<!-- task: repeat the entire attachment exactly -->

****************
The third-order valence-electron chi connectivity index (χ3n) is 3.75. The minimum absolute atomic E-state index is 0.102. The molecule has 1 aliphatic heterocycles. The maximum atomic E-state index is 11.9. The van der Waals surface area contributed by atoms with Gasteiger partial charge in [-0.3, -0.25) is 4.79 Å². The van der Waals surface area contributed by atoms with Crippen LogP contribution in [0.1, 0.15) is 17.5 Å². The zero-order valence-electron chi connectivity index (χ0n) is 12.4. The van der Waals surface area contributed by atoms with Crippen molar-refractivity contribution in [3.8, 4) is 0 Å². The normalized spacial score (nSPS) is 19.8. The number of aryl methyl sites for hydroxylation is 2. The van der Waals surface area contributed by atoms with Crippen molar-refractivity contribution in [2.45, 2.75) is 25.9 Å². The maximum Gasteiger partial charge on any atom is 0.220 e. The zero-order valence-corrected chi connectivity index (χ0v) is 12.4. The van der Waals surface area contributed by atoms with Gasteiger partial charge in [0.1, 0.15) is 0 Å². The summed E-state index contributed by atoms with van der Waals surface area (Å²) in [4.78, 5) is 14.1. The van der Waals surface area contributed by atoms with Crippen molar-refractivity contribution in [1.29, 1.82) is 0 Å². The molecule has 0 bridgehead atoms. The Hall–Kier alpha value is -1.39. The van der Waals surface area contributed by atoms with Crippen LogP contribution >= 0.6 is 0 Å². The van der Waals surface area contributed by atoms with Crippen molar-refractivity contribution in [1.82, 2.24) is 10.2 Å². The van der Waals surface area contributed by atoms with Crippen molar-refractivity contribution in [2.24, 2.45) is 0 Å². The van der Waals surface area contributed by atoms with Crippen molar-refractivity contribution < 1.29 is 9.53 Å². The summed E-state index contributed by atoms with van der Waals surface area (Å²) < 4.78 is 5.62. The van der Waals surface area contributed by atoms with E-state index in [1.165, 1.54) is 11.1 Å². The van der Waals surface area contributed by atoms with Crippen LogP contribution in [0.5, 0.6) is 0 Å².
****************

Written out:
The third-order valence-electron chi connectivity index (χ3n) is 3.75. The minimum absolute atomic E-state index is 0.102. The molecule has 1 aliphatic heterocycles. The maximum atomic E-state index is 11.9. The van der Waals surface area contributed by atoms with Gasteiger partial charge in [-0.3, -0.25) is 4.79 Å². The van der Waals surface area contributed by atoms with Crippen LogP contribution in [0.1, 0.15) is 17.5 Å². The zero-order valence-electron chi connectivity index (χ0n) is 12.4. The van der Waals surface area contributed by atoms with Crippen molar-refractivity contribution in [3.8, 4) is 0 Å². The normalized spacial score (nSPS) is 19.8. The number of aryl methyl sites for hydroxylation is 2. The van der Waals surface area contributed by atoms with Crippen molar-refractivity contribution in [2.45, 2.75) is 25.9 Å². The maximum Gasteiger partial charge on any atom is 0.220 e. The zero-order valence-corrected chi connectivity index (χ0v) is 12.4. The van der Waals surface area contributed by atoms with Gasteiger partial charge in [0.1, 0.15) is 0 Å². The summed E-state index contributed by atoms with van der Waals surface area (Å²) in [4.78, 5) is 14.1. The van der Waals surface area contributed by atoms with Crippen molar-refractivity contribution in [1.29, 1.82) is 0 Å². The molecule has 0 bridgehead atoms. The Hall–Kier alpha value is -1.39. The van der Waals surface area contributed by atoms with Crippen LogP contribution >= 0.6 is 0 Å². The van der Waals surface area contributed by atoms with Crippen molar-refractivity contribution in [1.82, 2.24) is 10.2 Å². The van der Waals surface area contributed by atoms with Crippen molar-refractivity contribution in [2.24, 2.45) is 0 Å². The van der Waals surface area contributed by atoms with Crippen molar-refractivity contribution < 1.29 is 9.53 Å². The summed E-state index contributed by atoms with van der Waals surface area (Å²) < 4.78 is 5.62. The van der Waals surface area contributed by atoms with E-state index in [1.165, 1.54) is 11.1 Å². The van der Waals surface area contributed by atoms with Crippen LogP contribution in [0.5, 0.6) is 0 Å².